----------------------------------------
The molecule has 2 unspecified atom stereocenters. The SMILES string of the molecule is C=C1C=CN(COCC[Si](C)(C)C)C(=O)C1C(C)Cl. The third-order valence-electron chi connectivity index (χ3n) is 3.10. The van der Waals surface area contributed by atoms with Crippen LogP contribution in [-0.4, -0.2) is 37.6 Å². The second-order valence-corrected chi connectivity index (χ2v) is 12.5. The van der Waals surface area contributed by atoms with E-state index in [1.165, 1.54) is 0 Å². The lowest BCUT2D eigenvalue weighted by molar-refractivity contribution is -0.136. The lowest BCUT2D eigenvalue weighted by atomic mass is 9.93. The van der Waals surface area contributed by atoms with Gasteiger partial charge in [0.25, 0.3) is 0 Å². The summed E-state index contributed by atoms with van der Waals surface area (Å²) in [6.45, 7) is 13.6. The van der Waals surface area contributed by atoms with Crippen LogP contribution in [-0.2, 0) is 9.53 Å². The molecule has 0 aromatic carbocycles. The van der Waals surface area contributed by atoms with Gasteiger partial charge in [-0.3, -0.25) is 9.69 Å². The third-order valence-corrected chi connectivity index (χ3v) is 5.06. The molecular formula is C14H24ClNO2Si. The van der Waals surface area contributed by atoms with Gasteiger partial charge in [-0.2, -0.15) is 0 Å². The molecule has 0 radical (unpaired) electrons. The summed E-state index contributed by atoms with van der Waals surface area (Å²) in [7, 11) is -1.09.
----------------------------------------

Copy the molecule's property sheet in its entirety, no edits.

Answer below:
The molecule has 2 unspecified atom stereocenters. The SMILES string of the molecule is C=C1C=CN(COCC[Si](C)(C)C)C(=O)C1C(C)Cl. The third-order valence-electron chi connectivity index (χ3n) is 3.10. The van der Waals surface area contributed by atoms with Crippen LogP contribution in [-0.4, -0.2) is 37.6 Å². The second-order valence-corrected chi connectivity index (χ2v) is 12.5. The van der Waals surface area contributed by atoms with E-state index in [1.165, 1.54) is 0 Å². The lowest BCUT2D eigenvalue weighted by molar-refractivity contribution is -0.136. The lowest BCUT2D eigenvalue weighted by atomic mass is 9.93. The van der Waals surface area contributed by atoms with Gasteiger partial charge in [0.25, 0.3) is 0 Å². The summed E-state index contributed by atoms with van der Waals surface area (Å²) in [6.45, 7) is 13.6. The van der Waals surface area contributed by atoms with Crippen LogP contribution in [-0.2, 0) is 9.53 Å². The molecule has 0 aromatic carbocycles. The van der Waals surface area contributed by atoms with Gasteiger partial charge in [-0.3, -0.25) is 9.69 Å². The third-order valence-corrected chi connectivity index (χ3v) is 5.06. The molecular formula is C14H24ClNO2Si. The van der Waals surface area contributed by atoms with Gasteiger partial charge in [-0.2, -0.15) is 0 Å². The molecule has 0 radical (unpaired) electrons. The summed E-state index contributed by atoms with van der Waals surface area (Å²) in [7, 11) is -1.09.